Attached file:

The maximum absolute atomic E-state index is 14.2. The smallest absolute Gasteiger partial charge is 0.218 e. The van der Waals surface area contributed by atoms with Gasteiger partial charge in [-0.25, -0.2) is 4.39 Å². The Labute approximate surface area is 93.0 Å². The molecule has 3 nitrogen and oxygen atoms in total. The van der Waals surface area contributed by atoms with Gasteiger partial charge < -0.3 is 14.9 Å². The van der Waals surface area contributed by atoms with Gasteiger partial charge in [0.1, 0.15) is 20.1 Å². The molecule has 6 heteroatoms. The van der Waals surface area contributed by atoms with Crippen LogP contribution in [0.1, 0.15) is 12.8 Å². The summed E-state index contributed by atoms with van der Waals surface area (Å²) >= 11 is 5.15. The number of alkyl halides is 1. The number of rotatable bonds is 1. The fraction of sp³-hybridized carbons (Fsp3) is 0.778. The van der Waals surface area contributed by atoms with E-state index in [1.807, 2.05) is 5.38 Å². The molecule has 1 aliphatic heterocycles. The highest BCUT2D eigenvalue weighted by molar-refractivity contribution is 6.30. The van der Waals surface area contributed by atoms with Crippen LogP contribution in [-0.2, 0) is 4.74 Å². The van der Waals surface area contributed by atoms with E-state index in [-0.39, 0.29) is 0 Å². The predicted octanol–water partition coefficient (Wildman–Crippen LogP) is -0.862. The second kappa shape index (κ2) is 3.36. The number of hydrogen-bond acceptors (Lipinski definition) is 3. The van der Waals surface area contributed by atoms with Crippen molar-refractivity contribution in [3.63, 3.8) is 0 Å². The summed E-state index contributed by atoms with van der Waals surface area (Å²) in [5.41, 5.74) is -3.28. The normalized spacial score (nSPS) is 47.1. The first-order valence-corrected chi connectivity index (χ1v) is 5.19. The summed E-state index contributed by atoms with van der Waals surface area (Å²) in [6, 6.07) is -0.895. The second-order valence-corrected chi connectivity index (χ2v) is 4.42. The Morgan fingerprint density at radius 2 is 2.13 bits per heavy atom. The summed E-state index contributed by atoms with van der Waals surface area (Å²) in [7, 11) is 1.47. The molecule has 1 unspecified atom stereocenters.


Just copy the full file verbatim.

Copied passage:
The maximum absolute atomic E-state index is 14.2. The smallest absolute Gasteiger partial charge is 0.218 e. The van der Waals surface area contributed by atoms with Gasteiger partial charge in [-0.25, -0.2) is 4.39 Å². The Labute approximate surface area is 93.0 Å². The molecule has 3 nitrogen and oxygen atoms in total. The van der Waals surface area contributed by atoms with Gasteiger partial charge < -0.3 is 14.9 Å². The van der Waals surface area contributed by atoms with Gasteiger partial charge in [0.1, 0.15) is 20.1 Å². The molecule has 6 heteroatoms. The van der Waals surface area contributed by atoms with Crippen LogP contribution in [0.1, 0.15) is 12.8 Å². The summed E-state index contributed by atoms with van der Waals surface area (Å²) >= 11 is 5.15. The number of alkyl halides is 1. The number of rotatable bonds is 1. The fraction of sp³-hybridized carbons (Fsp3) is 0.778. The van der Waals surface area contributed by atoms with E-state index in [1.807, 2.05) is 5.38 Å². The molecule has 1 aliphatic heterocycles. The highest BCUT2D eigenvalue weighted by molar-refractivity contribution is 6.30. The van der Waals surface area contributed by atoms with Crippen LogP contribution in [-0.2, 0) is 4.74 Å². The van der Waals surface area contributed by atoms with E-state index in [-0.39, 0.29) is 0 Å². The predicted octanol–water partition coefficient (Wildman–Crippen LogP) is -0.862. The second kappa shape index (κ2) is 3.36. The number of hydrogen-bond acceptors (Lipinski definition) is 3. The van der Waals surface area contributed by atoms with Crippen molar-refractivity contribution in [3.63, 3.8) is 0 Å². The summed E-state index contributed by atoms with van der Waals surface area (Å²) in [5.41, 5.74) is -3.28. The normalized spacial score (nSPS) is 47.1. The first-order valence-corrected chi connectivity index (χ1v) is 5.19. The summed E-state index contributed by atoms with van der Waals surface area (Å²) in [6, 6.07) is -0.895. The second-order valence-corrected chi connectivity index (χ2v) is 4.42. The Morgan fingerprint density at radius 2 is 2.13 bits per heavy atom. The summed E-state index contributed by atoms with van der Waals surface area (Å²) in [7, 11) is 1.47. The molecule has 1 unspecified atom stereocenters.